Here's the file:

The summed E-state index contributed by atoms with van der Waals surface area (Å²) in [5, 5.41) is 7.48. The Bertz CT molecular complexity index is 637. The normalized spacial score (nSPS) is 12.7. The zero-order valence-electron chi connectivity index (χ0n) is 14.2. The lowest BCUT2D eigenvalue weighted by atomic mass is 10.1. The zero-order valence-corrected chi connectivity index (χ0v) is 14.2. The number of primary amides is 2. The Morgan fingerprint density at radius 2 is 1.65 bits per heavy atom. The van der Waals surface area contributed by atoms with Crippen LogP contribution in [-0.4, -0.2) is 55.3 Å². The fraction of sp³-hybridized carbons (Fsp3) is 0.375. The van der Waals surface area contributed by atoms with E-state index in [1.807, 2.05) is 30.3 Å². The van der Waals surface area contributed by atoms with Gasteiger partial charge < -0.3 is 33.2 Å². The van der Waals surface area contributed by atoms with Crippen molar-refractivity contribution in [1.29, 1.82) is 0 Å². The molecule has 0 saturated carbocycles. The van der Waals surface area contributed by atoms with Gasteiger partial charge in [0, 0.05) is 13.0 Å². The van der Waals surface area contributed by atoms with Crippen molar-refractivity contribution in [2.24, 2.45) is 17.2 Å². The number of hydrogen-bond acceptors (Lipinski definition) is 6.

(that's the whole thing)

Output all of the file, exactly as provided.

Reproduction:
The summed E-state index contributed by atoms with van der Waals surface area (Å²) in [5, 5.41) is 7.48. The Bertz CT molecular complexity index is 637. The normalized spacial score (nSPS) is 12.7. The zero-order valence-electron chi connectivity index (χ0n) is 14.2. The lowest BCUT2D eigenvalue weighted by atomic mass is 10.1. The zero-order valence-corrected chi connectivity index (χ0v) is 14.2. The number of primary amides is 2. The Morgan fingerprint density at radius 2 is 1.65 bits per heavy atom. The van der Waals surface area contributed by atoms with Crippen LogP contribution in [-0.4, -0.2) is 55.3 Å². The fraction of sp³-hybridized carbons (Fsp3) is 0.375. The van der Waals surface area contributed by atoms with E-state index in [1.807, 2.05) is 30.3 Å². The van der Waals surface area contributed by atoms with Gasteiger partial charge < -0.3 is 33.2 Å². The van der Waals surface area contributed by atoms with Crippen molar-refractivity contribution in [1.29, 1.82) is 0 Å². The molecule has 0 saturated carbocycles. The van der Waals surface area contributed by atoms with Gasteiger partial charge in [0, 0.05) is 13.0 Å². The van der Waals surface area contributed by atoms with Crippen molar-refractivity contribution in [2.24, 2.45) is 17.2 Å². The number of hydrogen-bond acceptors (Lipinski definition) is 6.